A Gentleman of Note

A Gentleman of Note

In a world where we are slowly paying more attention to the virtual instead of the actual, the finer details are falling by the wayside. We tend to believe that if we make a good outer impression, then we have been successful. But a true gentleman is about his essence as much as his presence. He represents integrity in both his speech and his garments. The elements are not at war with each other; they work in unison to represent his identity which is harmonious and consistent. He is honorable and chivalrous in all his dealings. His clothing is not simply a cover on his flaws, but rather a display of his attention to detail, and the respect that he has for both himself and others.



The Knight

The word “gentleman” dates back to medieval times. “Gentle” referred to anybody who was a member of the gentry. While he was expected to be a brave warrior, a gentleman also lived by a chivalric code of honor. According to a famous poem of the era, “The Song of Roland,” a gentleman strove to “respect the honor of women,” “refrain from the wanton giving of offense,” “eschew unfairness, meanness and deceit” and “at all times speak the truth.”


The Renaissance Man

A gentleman should never appear to be trying too hard. His brilliance should seem effortless and natural. The Renaissance author Baldassare Castiglione called this essential quality, “sprezzatura.” In “The Book of the Courtier,” a manual for the upwardly mobile Italian aristocrat, he described it as “ a certain nonchalance, so as to conceal all art and make whatever one does or says appear to be without effort and almost without any thought about it.”



The Regency Gentleperson

A gentleman is never ostentatious. But it wasn’t always so. Before Beau Brummell, men dressed in clothes with lots of gold, filigree, braid, and frill. Brummell preferred simple outfits distinguished by their flattering cut, in more sobering colors such as black, grey, navy, and buff. He was a stickler for personal hygiene and insisted on both bathing regularly and having his clothes laundered. While Brummell was not of aristocratic standing, he became the acknowledged arbiter of taste.


The Victorian Gentleman

Words are the clothes you dress your thoughts in. So a gentleman must be as eloquent as he is elegant. And none were more so than Oscar Wilde. “A true gentleman is one who is never unintentionally rude,” and, “I am easily satisfied by the very best” and just two of the scores of Wildean maxims that you should love your life by.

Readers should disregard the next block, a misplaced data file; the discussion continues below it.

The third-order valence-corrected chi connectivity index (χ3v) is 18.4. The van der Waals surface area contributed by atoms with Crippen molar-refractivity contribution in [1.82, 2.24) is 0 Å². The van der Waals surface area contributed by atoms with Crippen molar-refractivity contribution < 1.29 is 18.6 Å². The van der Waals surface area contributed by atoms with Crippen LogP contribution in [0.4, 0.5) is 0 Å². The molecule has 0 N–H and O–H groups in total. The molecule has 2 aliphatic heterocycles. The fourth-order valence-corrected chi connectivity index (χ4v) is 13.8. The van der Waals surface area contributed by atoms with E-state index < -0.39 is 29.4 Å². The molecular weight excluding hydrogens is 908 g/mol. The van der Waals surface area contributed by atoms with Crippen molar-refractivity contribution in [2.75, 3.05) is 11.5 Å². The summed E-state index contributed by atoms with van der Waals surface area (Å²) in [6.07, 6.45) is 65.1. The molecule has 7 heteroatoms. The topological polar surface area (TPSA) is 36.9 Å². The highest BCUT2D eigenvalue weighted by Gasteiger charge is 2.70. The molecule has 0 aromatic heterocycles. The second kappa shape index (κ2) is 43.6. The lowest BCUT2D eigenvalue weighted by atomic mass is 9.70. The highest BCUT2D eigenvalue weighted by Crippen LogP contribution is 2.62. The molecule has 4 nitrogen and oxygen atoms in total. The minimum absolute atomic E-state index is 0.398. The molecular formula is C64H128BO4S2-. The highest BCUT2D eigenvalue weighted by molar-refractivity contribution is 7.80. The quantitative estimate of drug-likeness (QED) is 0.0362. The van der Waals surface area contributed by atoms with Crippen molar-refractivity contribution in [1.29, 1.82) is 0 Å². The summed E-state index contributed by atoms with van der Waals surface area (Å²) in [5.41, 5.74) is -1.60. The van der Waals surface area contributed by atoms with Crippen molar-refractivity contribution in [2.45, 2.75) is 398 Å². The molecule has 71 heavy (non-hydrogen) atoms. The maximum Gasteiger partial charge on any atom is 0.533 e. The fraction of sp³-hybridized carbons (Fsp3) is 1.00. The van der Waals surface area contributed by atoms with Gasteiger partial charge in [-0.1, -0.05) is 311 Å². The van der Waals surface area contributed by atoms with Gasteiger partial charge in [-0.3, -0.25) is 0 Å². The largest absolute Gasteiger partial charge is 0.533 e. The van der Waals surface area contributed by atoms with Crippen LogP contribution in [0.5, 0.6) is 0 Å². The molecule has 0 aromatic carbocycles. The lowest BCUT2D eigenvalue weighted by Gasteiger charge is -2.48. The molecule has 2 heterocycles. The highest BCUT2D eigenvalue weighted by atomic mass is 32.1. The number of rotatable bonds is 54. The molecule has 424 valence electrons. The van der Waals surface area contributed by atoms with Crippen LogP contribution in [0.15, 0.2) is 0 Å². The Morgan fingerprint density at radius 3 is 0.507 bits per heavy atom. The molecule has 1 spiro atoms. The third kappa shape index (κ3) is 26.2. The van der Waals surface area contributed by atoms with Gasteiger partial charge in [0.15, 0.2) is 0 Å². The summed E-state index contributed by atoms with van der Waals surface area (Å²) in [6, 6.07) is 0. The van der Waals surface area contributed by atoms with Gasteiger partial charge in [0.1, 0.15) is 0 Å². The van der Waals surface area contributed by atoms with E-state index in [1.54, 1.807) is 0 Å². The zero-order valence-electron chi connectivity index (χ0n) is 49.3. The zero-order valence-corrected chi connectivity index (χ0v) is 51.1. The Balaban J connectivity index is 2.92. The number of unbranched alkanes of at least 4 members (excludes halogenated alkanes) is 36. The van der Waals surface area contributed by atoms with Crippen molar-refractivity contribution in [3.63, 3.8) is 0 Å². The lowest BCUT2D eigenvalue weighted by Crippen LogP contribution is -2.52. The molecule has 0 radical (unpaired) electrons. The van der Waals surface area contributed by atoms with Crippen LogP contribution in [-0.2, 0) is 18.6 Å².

The Edwardian Dandy

The Duke of Windsor was undoubtedly one of the most stylish men to ever wear a Savile Row suit, the Duke of Windsor, contributed little else to society. But his impact on the male wardrobe cannot be ignored. His laidback style was a precursor to the easy elegance of Fred Astaire. Softly tailored suits from Anderson and Shepherd, Fair Isle Knits, cuffed trousers, the double-breasted dinner jacket, brown shoes with blue suits, were quite radical at a time when members of the aristocracy still dressed with military precision and formality.


The Matinee Idol

Fred Astaire was neither tall, dark, nor handsome but he won the hearts of every woman from Los Angeles to Berlin. He was charming, stylish, and talented. As a dancer, singer, and actor, no one embodied the new, democratic ideal of the gentleman in quite such a charming manner as Fred Astaire. While his clothes were English, he wore them with grace, fluidity, and ease that were all American. Astaire proved that style, charm, and talent were the keys to being a gentleman. It became a club anyone could join if you were willing to put in the effort.



The Jazz Man

How did the great Jazzmen of 50’s and 60’s America respond to the racism and hatred directed towards them? With elegance and style. While the discordant melodies and unpredictable, off balance rhythm of Miles Davis’ music, was revolutionary, his nonchalant persona ad classic Ivy League style was calm and unruffled.


The I-Gent

I heard the word for the first time, the other day. Personally, I don’t like it. I think the day President John F. Kennedy took office and decided to leave home without a hat was the day America started going down hill. It showed too much familiarity, in a position that should hold respect. Today's fads include men in sneakers on a day to day basis and ripped shirts. The shirts have holes in them purposely. They sell them at Zara. Where has the idea of grace and elegance gone to? Is there a way we can convey the idea of self-respect back to the general public? Are men in suits being relegated to endangered species status? I hope not.